The Writers Guild is lobbying for the public option.
Though hardly a revelation — particularly after a period that saw mass layoffs at such venerable publications as Forbes magazine and the New York Times — the Writers Guild of America, East, took to the pulpit Friday to declare that all is not well with the news business.
To help alleviate the situation, the guild urged the federal government to spend more money on public broadcasting, which it characterized as "systematically underfunded."
The rise of the Internet has cut off the revenue streams of traditional news organizations and led to the hemorrhaging of thousands of jobs, the trade group told the Federal Trade Commission. And the horizon remains grim.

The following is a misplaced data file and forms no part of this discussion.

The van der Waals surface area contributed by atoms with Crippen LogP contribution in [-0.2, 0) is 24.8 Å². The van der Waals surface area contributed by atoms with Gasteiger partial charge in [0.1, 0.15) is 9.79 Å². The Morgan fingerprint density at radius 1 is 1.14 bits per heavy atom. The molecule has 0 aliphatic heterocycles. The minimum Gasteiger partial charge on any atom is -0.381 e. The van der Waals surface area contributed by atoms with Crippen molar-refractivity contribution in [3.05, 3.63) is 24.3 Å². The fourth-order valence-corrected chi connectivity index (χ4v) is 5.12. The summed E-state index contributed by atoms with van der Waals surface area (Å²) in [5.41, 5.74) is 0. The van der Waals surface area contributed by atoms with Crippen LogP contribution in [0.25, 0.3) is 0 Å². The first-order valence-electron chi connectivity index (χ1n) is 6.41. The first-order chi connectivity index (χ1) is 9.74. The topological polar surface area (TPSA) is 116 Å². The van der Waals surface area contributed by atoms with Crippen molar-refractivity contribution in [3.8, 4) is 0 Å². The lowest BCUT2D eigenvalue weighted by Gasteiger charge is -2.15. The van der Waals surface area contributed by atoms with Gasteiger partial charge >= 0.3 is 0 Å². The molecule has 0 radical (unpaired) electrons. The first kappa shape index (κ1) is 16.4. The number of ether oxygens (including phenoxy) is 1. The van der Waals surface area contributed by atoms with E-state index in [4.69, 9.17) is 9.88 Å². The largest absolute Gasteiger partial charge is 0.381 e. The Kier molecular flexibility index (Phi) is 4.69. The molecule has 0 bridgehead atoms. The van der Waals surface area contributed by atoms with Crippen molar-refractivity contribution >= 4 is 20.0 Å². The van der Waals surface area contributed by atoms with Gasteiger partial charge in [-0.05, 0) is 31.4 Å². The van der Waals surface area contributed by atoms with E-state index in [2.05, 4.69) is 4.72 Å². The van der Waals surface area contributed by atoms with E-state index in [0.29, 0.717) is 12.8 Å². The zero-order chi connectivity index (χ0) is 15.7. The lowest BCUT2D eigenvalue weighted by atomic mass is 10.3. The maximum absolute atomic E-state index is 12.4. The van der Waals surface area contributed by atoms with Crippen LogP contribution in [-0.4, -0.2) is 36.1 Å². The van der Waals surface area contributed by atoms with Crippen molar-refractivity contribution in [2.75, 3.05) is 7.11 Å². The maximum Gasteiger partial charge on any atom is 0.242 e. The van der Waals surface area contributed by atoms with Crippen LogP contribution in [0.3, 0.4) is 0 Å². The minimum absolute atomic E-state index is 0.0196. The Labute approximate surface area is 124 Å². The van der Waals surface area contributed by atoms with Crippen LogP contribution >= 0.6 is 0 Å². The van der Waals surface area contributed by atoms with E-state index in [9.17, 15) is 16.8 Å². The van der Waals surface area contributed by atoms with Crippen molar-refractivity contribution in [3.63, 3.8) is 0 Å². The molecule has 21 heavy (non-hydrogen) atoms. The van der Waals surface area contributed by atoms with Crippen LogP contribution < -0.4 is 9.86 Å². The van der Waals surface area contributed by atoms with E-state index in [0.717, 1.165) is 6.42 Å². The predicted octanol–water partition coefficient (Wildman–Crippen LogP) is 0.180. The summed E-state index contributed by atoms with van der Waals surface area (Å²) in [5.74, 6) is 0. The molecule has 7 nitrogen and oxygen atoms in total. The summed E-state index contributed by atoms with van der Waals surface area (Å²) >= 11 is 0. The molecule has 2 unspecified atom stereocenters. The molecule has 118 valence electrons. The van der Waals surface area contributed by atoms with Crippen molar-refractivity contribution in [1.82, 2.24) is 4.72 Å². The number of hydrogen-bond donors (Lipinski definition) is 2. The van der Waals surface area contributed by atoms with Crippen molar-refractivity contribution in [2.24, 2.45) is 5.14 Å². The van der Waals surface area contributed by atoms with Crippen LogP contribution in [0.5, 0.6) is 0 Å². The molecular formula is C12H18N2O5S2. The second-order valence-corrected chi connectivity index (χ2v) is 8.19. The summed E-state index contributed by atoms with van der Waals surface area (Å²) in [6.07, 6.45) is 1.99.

In its comments, the guild argued that the economic troubles of newspapers and news stations had made it nearly impossible to produce "reliable, informative material in the face of unrelenting budget cuts."
While the organization suggested the internet could one day become a quality source of news, it said the current model made it economically untenable to build and sustain a large newsroom when content is given away for free. In the interim, the organization suggested the government might have to step in to ease the transition from older forms of newsgathering to current new-media models.
"It would be bad public policy to allow the current newsgathering system to fail in the interim," the guild said. "It would be very difficult to rebuild the industry from scratch; professional journalism might not make it through the transition period."